Chuck Penner, Leftfield Commodity Research Inc.
There are many opinions and ideas about farmers’ 2020 seeding decisions, even as the crop is already being planted. Statistics Canada’s (StatCan) Seeding Intentions report is unlikely to settle any debates, and will likely stir up a few more disagreements.
Besides the usual guesswork that goes into acreage estimates, this year has a few added complications. For one thing, the release of StatCan’s report was pushed back by a couple of weeks, which always raises questions about the time lag between the phone survey and farmers’ final decisions.
Normally that delay is not a huge deal but this year, a strong rally in both old-crop and new-crop lentil and pea prices happened just after the farmer survey was completed. There is no doubt that this rally will have influenced some decisions. The debate will be how much the price spike caused a change in plans. We have already seen the “lentils from fence- post to fencepost” type of comments.
We have made a few changes in our own guesstimates of seeded area, although likely less than what some are expecting. Through many conver- sations we have had with farmers over the years, crop rotations are more fixed than fluid, especially this late in the season. We have also heard a few times that seed supplies, especially for lentils, are limited and will cap the acreage shifts. Finally, concerns about diseases in pulse crops will tend to counteract some of the move toward planting more pulses.
For 2020 seeded area of peas, we are projecting 4.4 million (M) acres, right around the top end of recent history, with both yellow and green peas increasing. That may be a surprise to some, but with canola and spring wheat falling out of favour this year, there is room for peas to find a spot in the rotation. We also highlight that the big 20% increase in last year’s acreage happened with prices not much better than they are now.
If acres could rise that much last year, when the mood around peas was quite depressed, there is room for similar acres in 2020.
If pea acreage ends up close to last year’s level, then the main variable is yield. It is far too soon to make any predictions on that front, but with the five-year average of 37.2 bushels per acre (bu/ac), the crop would come in about 100,000 tonnes more than last year. From the supply side, that is not a big deal, especially since the old-crop carryover from 2019/20 will be smaller. Essentially, the market would have no trouble absorbing this size of crop.
Some people are expecting a whole lot more lentils to be planted this spring, but our forecast is 4.35 M acres, 15% more than last year. Most of the increase will likely happen in red lentils while some of the smaller classes of greens could actually see a reduction. This would boost seeded area close to the levels seen in 2017 but not to the extreme high of 2016. Part of the reason for our more moderate increase is that disease issues are more prominent in farmers’ minds than a few years ago.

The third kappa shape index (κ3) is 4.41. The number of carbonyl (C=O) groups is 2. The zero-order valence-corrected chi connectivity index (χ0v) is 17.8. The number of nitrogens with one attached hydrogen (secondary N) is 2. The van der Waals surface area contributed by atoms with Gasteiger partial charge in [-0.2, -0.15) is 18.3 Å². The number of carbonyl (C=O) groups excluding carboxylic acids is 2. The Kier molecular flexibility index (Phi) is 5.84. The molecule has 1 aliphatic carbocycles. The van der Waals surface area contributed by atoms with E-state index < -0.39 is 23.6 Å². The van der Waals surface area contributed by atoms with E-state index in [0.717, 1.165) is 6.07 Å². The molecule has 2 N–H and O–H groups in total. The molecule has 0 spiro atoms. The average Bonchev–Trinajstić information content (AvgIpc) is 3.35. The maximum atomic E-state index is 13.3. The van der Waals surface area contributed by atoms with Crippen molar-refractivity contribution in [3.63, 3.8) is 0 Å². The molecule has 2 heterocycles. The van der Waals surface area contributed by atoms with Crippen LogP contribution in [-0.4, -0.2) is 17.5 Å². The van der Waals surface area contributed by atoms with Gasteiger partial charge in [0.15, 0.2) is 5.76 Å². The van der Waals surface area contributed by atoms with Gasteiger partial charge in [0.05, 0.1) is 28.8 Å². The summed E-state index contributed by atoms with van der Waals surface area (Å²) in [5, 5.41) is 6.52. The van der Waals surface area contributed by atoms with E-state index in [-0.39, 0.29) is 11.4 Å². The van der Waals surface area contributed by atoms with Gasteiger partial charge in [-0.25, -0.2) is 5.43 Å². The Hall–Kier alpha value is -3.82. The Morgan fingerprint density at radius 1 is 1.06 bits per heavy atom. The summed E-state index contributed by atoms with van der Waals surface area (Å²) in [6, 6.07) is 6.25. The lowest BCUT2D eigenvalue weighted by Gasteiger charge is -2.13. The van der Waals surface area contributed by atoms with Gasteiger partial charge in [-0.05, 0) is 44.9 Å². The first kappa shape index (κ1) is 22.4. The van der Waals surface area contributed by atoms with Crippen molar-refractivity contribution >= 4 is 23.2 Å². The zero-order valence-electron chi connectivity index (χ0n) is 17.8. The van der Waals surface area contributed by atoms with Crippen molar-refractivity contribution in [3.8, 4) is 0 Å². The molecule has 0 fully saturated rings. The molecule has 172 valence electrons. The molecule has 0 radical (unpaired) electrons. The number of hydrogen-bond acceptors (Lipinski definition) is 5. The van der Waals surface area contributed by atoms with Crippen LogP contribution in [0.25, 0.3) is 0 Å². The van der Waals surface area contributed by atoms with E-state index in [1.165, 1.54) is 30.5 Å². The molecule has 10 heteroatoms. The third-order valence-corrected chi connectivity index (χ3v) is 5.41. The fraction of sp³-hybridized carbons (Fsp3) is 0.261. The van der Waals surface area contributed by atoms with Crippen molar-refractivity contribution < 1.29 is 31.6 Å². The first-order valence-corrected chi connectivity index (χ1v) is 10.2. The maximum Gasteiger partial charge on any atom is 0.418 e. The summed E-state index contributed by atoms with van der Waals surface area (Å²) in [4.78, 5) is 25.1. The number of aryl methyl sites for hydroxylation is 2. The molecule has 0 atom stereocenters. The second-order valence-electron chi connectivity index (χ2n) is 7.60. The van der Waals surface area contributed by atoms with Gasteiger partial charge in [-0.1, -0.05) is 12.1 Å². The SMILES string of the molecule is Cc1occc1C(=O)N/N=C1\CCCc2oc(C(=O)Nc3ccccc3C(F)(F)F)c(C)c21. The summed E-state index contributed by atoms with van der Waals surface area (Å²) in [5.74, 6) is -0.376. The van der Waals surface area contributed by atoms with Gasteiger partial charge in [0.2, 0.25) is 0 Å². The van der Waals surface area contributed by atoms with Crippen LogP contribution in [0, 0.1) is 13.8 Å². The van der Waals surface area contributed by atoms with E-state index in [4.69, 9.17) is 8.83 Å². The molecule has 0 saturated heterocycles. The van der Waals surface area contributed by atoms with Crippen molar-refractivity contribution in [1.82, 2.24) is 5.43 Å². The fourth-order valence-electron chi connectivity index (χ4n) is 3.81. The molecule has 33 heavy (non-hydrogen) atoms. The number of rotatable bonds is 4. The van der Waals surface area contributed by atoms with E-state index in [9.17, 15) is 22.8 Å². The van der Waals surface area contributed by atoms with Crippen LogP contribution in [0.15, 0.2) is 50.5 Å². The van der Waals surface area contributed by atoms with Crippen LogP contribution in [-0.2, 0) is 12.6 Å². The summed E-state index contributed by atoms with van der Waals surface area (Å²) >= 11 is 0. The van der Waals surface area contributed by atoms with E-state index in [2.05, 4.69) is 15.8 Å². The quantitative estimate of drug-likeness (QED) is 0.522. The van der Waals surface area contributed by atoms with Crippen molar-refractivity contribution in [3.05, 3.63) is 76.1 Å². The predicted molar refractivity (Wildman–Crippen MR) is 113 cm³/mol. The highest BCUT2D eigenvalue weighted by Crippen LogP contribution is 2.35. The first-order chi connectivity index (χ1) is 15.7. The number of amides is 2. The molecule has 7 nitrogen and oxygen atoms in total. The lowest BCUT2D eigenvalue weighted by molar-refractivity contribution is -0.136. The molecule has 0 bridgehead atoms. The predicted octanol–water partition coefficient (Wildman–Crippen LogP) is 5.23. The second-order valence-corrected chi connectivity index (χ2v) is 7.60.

This size of an acreage increase should not cause too much of a lentil sup- ply bulge for the next marketing year, although yields would have a lot to say about that outcome. Based on a five-year average yield of 1,300 pounds per acre (lb/ac), production could top 2.5 M tonnes, 350,000 more than last year. That is not really a problem though, given that the old-crop carry-over from 2019/20 will likely drop below 200,000 tonnes, compared to 630,000 tonnes the year before. This would mean 2020/21 supplies could actually be lower than the current year, keeping next year’s market supported.
We are very certain acreage increases will not show up in chickpeas; it is just a matter of how much seeded area will drop. South of the border, the United States Department of Agriculture has already indicated a 30% de- cline in seeded area and our latest forecast for Canada is calling for a 40% drop in acreage. This is not simply a price response (although certainly part of the story) but is also related to elevated disease concerns in areas where large acreage has been planted the last two years.
This reduction would bring 2020 chickpea plantings down to 235,000 acres and with a five-year average yield of 1,570 lb/ac, production would decline by 90,000 tonnes. The problem is that a lot more chickpeas will be carried over into 2020/21, meaning supplies will only be a bit lower. The light at the end of the tunnel for chickpeas is that most countries are reducing production this year, which should allow a larger export program in 2020/21.
For dry beans, acreage will almost certainly be higher, particularly for pintos and white beans, with seed supply the main limiting factor. Our projection is for 440,000 acres across Canada. That is a relatively modest 12% increase but would be the largest acreage since 2006/07. Supplies of most classes of dry beans are extremely tight and we expect a big production increase (with average yields) to only apply light pressure to the market. Of course, these are only our own guesstimates and the real focus will be on StatCan’s numbers. Then the real debates can begin.
Chuck Penner operates LeftField Commodity Research out of Winnipeg, MB. He can be reached at firstname.lastname@example.org